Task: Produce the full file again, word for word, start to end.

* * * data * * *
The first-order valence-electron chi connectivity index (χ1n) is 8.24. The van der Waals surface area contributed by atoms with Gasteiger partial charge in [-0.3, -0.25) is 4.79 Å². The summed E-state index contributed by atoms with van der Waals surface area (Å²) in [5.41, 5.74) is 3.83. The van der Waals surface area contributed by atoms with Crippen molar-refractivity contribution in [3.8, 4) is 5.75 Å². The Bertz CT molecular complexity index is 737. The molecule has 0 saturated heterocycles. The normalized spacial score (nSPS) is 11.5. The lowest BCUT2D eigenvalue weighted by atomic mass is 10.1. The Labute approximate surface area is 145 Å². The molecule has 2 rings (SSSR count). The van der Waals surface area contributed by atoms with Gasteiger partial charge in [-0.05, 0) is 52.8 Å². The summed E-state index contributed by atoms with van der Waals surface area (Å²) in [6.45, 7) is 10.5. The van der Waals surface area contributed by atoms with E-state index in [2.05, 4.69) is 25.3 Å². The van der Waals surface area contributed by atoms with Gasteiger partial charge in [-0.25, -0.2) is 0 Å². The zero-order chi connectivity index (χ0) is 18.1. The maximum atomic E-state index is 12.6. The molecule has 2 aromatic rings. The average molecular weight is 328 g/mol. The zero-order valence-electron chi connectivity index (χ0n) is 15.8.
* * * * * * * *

The first-order valence-electron chi connectivity index (χ1n) is 8.24. The van der Waals surface area contributed by atoms with Gasteiger partial charge in [-0.3, -0.25) is 4.79 Å². The summed E-state index contributed by atoms with van der Waals surface area (Å²) in [5.41, 5.74) is 3.83. The van der Waals surface area contributed by atoms with Crippen molar-refractivity contribution in [3.8, 4) is 5.75 Å². The Bertz CT molecular complexity index is 737. The molecule has 0 saturated heterocycles. The normalized spacial score (nSPS) is 11.5. The lowest BCUT2D eigenvalue weighted by atomic mass is 10.1. The Labute approximate surface area is 145 Å². The molecule has 2 rings (SSSR count). The van der Waals surface area contributed by atoms with Gasteiger partial charge in [-0.05, 0) is 52.8 Å². The summed E-state index contributed by atoms with van der Waals surface area (Å²) in [6.45, 7) is 10.5. The van der Waals surface area contributed by atoms with E-state index in [2.05, 4.69) is 25.3 Å². The van der Waals surface area contributed by atoms with Gasteiger partial charge in [-0.25, -0.2) is 0 Å². The zero-order chi connectivity index (χ0) is 18.1. The maximum atomic E-state index is 12.6. The molecule has 2 aromatic rings. The average molecular weight is 328 g/mol. The zero-order valence-electron chi connectivity index (χ0n) is 15.8.